I will start this post with a short personal story about how I got into electronic packaging and specifically, rheology in electronic packaging. When I was a fourth year graduate student at Northwestern I started looking for a job at the typical places an industrial polymer rheologist might consider, like Dow, DuPont, GE Plastics and others. My thesis advisor, Prof. William Graessley asked me if I had sent my resume to IBM. I was puzzled and asked him why I should consider IBM. He told me IBM did a lot of very interesting and sophisticated work in polymers. I sent my resume to IBM Ph.D. recruiting and I got seven calls from various IBM locations. Turns out, rheology was very important to many applications within IBM. After several interviews I accepted a position at IBM in Endicott, NY which was a big technical hub for electronic packaging. The rest they say is history!
We are going to shift gears for the next series of posts and discuss the importance of understanding the rheological concepts at play in electronic packaging. The discussions so far in this series has primarily focused on the packaging architecture (lead frame, PBGA, flip chip, Fan-out Wafer Level Package) along with some discussion of the types of polymeric materials used in these packages. In order to achieve a good understanding of electronic packaging, one must consider the structure-property-process-performance relationships. We will now turn our attention to processing with specific focus on the flow or rheology during processing.
Why study rheology?
The main advantage of using thermoset resin formulations is that the viscosity in the uncured state can be tailored for the type of processing conditions required. For example, die attach paste is dispensed from a syringe onto a substrate using needle dispensing methods. Many of the important types of formulations used in electronic applications have complex rheological behavior due to high filler loadings (silver, silica, alumina, etc.).
What is rheology?
Rheology is the study of flow and deformation under controlled testing conditions. In reality, everything flows, and the amount of flow depends on the time scale. Glass-like materials will flow but only very slowly (at long times) whereas Newtonian liquids will easily flow at short times under very small applied forces. Polymers are an interesting type of material in that they exhibit both elastic (solid-like) and viscous (liquid-like) behavior and are termed viscoelastic. In many electronic packaging applications, the viscous behavior is important during processing. A good example is the dispensing of a highly filled die attach adhesive as shown in Figure 1.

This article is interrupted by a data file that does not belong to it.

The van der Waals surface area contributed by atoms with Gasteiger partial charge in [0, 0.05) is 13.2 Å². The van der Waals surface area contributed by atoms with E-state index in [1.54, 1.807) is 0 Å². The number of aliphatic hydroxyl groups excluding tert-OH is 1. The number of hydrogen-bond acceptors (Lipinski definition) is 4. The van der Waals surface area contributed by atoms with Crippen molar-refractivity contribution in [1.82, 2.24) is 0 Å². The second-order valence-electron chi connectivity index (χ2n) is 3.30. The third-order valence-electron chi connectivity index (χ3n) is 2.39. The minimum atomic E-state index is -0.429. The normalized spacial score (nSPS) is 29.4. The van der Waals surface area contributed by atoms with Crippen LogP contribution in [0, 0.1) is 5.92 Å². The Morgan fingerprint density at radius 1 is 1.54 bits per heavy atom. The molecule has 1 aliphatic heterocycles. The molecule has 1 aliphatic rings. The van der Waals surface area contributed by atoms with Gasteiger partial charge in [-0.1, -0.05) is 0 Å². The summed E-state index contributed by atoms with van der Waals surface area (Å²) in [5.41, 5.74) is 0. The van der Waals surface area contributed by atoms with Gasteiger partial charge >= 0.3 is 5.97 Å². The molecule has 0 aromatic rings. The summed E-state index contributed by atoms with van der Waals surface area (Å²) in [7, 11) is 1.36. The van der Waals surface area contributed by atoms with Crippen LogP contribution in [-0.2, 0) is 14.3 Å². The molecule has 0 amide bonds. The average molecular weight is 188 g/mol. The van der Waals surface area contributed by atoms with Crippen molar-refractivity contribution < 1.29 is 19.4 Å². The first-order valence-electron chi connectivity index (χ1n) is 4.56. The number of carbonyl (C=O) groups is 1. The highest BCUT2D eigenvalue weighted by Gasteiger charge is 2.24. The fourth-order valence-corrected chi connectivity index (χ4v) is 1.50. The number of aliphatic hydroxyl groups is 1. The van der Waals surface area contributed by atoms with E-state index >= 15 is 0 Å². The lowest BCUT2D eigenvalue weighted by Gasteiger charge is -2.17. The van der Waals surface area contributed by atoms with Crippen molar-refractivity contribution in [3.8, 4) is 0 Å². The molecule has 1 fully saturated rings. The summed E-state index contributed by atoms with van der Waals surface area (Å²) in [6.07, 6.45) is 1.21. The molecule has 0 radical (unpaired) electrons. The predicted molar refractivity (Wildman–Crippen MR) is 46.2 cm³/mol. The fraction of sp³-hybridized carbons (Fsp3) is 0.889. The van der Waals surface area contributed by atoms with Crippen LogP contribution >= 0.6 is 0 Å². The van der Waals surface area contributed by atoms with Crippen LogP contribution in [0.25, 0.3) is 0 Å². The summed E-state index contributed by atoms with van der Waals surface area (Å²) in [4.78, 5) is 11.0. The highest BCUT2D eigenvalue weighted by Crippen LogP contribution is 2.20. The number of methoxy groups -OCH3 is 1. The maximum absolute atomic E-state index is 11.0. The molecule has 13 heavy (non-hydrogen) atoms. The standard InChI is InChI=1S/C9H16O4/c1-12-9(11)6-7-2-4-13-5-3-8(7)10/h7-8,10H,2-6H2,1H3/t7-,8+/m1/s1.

Figure 1. Typical die attach adhesive dispensing set-up (source: Henkel)
The adhesive is supplied in syringes and during dispensing internal pressure in the syringe causes the adhesive to flow through the needle and onto the substrate. The adhesive rheological properties are a key factor controlling the dispensing process. With this in mind, how does one measure the flow or rheological properties of polymers and polymer-based formulations?
There are several experimental methods to measure the rheological properties of polymeric materials. First, there are essentially two types of measurement equipment:
- Instrument capable of measuring the viscosity over a wide range of shear rates or shear stresses
- Measures the viscoelastic properties of fluids, semi-solids, and solids
- Typically used in R&D to probe the viscoelastic properties at various temperatures
- Can be used to follow the viscosity during curing from liquid to solid (very useful for characterizing the curing of thermosets)
Viscometer (most common is the Brookfield)
- Instrument capable of measuring the fluid viscosity over a limited shear rate range
- Measures viscosity at one or two designated shear rates (we will see how a viscometer is used to measure shear thinning in a subsequent post)
- Typically used in Quality Control to measure the viscosity of final formulations in manufacturing
The following posts will focus on rheological methods to characterize polymer-based materials used in electronic applications.